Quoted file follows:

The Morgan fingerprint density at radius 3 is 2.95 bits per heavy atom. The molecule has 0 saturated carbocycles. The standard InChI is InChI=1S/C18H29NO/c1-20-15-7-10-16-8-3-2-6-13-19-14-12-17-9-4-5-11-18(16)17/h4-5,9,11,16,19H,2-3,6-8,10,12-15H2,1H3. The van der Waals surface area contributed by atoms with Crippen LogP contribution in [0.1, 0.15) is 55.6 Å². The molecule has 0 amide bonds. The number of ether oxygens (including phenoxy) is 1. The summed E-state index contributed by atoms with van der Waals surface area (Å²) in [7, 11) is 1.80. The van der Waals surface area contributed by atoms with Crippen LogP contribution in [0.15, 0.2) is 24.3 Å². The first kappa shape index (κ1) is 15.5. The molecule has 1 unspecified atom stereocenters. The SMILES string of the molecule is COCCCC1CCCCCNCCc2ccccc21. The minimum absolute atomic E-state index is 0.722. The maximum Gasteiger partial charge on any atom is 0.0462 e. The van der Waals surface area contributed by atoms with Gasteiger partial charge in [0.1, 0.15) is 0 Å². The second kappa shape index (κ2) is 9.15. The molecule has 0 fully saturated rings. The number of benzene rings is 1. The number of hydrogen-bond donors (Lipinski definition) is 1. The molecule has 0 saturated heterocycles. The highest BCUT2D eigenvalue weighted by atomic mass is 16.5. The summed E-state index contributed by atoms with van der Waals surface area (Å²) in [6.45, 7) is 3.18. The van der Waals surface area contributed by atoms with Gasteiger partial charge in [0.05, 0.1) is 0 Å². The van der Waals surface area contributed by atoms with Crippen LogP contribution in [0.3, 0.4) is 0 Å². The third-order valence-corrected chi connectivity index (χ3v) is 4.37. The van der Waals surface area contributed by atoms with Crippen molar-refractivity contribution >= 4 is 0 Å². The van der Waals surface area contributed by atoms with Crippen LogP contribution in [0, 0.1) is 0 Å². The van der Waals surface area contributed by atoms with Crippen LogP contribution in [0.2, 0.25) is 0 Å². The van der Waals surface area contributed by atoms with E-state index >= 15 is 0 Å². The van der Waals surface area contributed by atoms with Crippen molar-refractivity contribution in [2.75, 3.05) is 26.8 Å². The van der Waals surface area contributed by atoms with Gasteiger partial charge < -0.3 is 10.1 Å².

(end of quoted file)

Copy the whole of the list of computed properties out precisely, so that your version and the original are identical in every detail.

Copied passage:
The Morgan fingerprint density at radius 3 is 2.95 bits per heavy atom. The molecule has 0 saturated carbocycles. The standard InChI is InChI=1S/C18H29NO/c1-20-15-7-10-16-8-3-2-6-13-19-14-12-17-9-4-5-11-18(16)17/h4-5,9,11,16,19H,2-3,6-8,10,12-15H2,1H3. The van der Waals surface area contributed by atoms with Crippen LogP contribution in [0.1, 0.15) is 55.6 Å². The molecule has 0 amide bonds. The number of ether oxygens (including phenoxy) is 1. The summed E-state index contributed by atoms with van der Waals surface area (Å²) in [7, 11) is 1.80. The van der Waals surface area contributed by atoms with Crippen LogP contribution in [0.15, 0.2) is 24.3 Å². The first kappa shape index (κ1) is 15.5. The molecule has 1 unspecified atom stereocenters. The SMILES string of the molecule is COCCCC1CCCCCNCCc2ccccc21. The minimum absolute atomic E-state index is 0.722. The maximum Gasteiger partial charge on any atom is 0.0462 e. The van der Waals surface area contributed by atoms with Gasteiger partial charge in [0.1, 0.15) is 0 Å². The second kappa shape index (κ2) is 9.15. The molecule has 0 fully saturated rings. The number of benzene rings is 1. The number of hydrogen-bond donors (Lipinski definition) is 1. The molecule has 0 saturated heterocycles. The highest BCUT2D eigenvalue weighted by atomic mass is 16.5. The summed E-state index contributed by atoms with van der Waals surface area (Å²) in [6.45, 7) is 3.18. The van der Waals surface area contributed by atoms with Gasteiger partial charge in [0.05, 0.1) is 0 Å². The van der Waals surface area contributed by atoms with Crippen LogP contribution in [0.3, 0.4) is 0 Å². The third-order valence-corrected chi connectivity index (χ3v) is 4.37. The van der Waals surface area contributed by atoms with Crippen molar-refractivity contribution >= 4 is 0 Å². The van der Waals surface area contributed by atoms with Crippen LogP contribution in [0, 0.1) is 0 Å². The van der Waals surface area contributed by atoms with Crippen LogP contribution in [0.2, 0.25) is 0 Å². The van der Waals surface area contributed by atoms with E-state index >= 15 is 0 Å². The van der Waals surface area contributed by atoms with Crippen molar-refractivity contribution in [2.75, 3.05) is 26.8 Å². The van der Waals surface area contributed by atoms with Gasteiger partial charge < -0.3 is 10.1 Å².